HE had already completed a full tour of duty flying highly dangerous missions over Europe, being shot at night after night.
But such was the bond Bob McPherson had built with other crew members of his Lancaster bomber that in May 1945 the 21-year-old Southampton man and four others volunteered to continue flying as the focus of the Second World War shifted to Asia.
Despite having survived being hit by gunfire several times during 32 flights over Germany, the friends’ luck ran out on their first mission from India, four years after Bob had lied about his age to enlist for the Royal Air Force Voluntary Reserve.
Now, 66 years later, the rear gunner’s name is finally to be included in his home city’s symbol of remembrance for its war dead, as Southampton’s new memorial walls alongside the Cenotaph are unveiled.
School children and veterans are due to gather in Watts Park for today’s special Armistice Day ceremony.
The walls commemorate the 3,298 armed services and Merchant Navy personnel from Southampton who died in the First and Second World Wars and other conflicts since.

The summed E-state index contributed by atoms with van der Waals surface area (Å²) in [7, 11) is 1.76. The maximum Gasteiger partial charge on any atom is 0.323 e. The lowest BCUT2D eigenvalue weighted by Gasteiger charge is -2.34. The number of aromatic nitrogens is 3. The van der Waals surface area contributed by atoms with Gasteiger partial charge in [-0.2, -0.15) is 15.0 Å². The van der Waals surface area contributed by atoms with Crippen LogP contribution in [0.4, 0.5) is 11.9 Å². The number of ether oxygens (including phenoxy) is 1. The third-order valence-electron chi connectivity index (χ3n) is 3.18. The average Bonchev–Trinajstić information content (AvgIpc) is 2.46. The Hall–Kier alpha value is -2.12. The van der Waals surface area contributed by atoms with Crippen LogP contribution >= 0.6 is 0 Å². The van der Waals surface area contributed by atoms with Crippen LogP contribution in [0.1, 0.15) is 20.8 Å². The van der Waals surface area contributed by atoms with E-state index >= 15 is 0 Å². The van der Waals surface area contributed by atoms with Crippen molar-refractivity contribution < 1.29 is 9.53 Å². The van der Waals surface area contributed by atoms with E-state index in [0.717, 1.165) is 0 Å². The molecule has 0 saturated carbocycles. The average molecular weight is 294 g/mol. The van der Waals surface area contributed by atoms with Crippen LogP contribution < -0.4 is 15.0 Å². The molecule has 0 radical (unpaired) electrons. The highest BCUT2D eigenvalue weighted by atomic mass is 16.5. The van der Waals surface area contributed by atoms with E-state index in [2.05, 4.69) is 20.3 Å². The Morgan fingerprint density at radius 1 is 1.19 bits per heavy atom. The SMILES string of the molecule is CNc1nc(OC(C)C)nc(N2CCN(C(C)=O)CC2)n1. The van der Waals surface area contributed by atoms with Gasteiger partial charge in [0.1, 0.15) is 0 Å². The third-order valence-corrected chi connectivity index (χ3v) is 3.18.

Bob’s nephew, Ron Manley, who has painstakingly researched the circumstances of his uncle’s death, after the victims’ family were initially told only that crewmen were “missing in action, presumed dead”, said seeing his name on the memorial will be a significant moment, especially for those who knew him.
He said: “It’s important for his wife and his two sisters as well.”
Bob’s American B24 Liberator heavy bomber came under heavy fire on its mission to bomb Japanese ships in the harbour at Port Blair, Chatham Island, in the Andaman Islands in the Bay of Bengal.
Despite being hit it completed its bombing run but crashed shortly after, killing ten of the 11 crew instantly.
The Japanese buried the men in a single grave, which was badly damaged in the 2004 Boxing Day tsunami, turning the area where the crashed plane had remained into a swamp.
Now Ron is campaigning to see the grave exhumed and the bodies returned for a fitting burial in India.
He said: “It’s a massive long-term project but at least the MoD and Commonwealth War Graves Commission are on board now.